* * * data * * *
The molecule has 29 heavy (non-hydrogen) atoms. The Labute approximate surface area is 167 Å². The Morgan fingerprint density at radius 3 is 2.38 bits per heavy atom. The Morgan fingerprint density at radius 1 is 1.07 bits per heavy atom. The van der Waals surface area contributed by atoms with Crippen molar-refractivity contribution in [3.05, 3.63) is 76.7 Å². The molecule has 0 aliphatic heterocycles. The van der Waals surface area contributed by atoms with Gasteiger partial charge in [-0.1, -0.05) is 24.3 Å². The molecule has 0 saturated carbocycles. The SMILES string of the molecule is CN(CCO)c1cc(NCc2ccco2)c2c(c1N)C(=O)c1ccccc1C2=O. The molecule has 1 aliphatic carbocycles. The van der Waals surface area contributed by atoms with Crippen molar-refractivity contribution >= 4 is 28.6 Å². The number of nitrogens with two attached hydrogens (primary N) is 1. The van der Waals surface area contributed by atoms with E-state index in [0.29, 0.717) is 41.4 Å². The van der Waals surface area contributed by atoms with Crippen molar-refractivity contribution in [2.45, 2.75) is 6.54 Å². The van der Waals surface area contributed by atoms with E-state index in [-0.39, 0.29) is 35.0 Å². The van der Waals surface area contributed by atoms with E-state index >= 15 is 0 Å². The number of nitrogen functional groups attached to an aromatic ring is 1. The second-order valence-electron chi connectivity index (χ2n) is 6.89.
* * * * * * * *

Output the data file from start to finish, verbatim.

The molecule has 29 heavy (non-hydrogen) atoms. The Labute approximate surface area is 167 Å². The Morgan fingerprint density at radius 3 is 2.38 bits per heavy atom. The Morgan fingerprint density at radius 1 is 1.07 bits per heavy atom. The van der Waals surface area contributed by atoms with Crippen molar-refractivity contribution in [3.05, 3.63) is 76.7 Å². The molecule has 0 aliphatic heterocycles. The van der Waals surface area contributed by atoms with Gasteiger partial charge in [-0.1, -0.05) is 24.3 Å². The molecule has 0 saturated carbocycles. The SMILES string of the molecule is CN(CCO)c1cc(NCc2ccco2)c2c(c1N)C(=O)c1ccccc1C2=O. The molecule has 1 aliphatic carbocycles. The van der Waals surface area contributed by atoms with Crippen molar-refractivity contribution >= 4 is 28.6 Å². The number of nitrogens with two attached hydrogens (primary N) is 1. The van der Waals surface area contributed by atoms with E-state index in [0.29, 0.717) is 41.4 Å². The van der Waals surface area contributed by atoms with Crippen molar-refractivity contribution in [2.45, 2.75) is 6.54 Å². The van der Waals surface area contributed by atoms with E-state index in [-0.39, 0.29) is 35.0 Å². The van der Waals surface area contributed by atoms with E-state index >= 15 is 0 Å². The number of nitrogen functional groups attached to an aromatic ring is 1. The second-order valence-electron chi connectivity index (χ2n) is 6.89.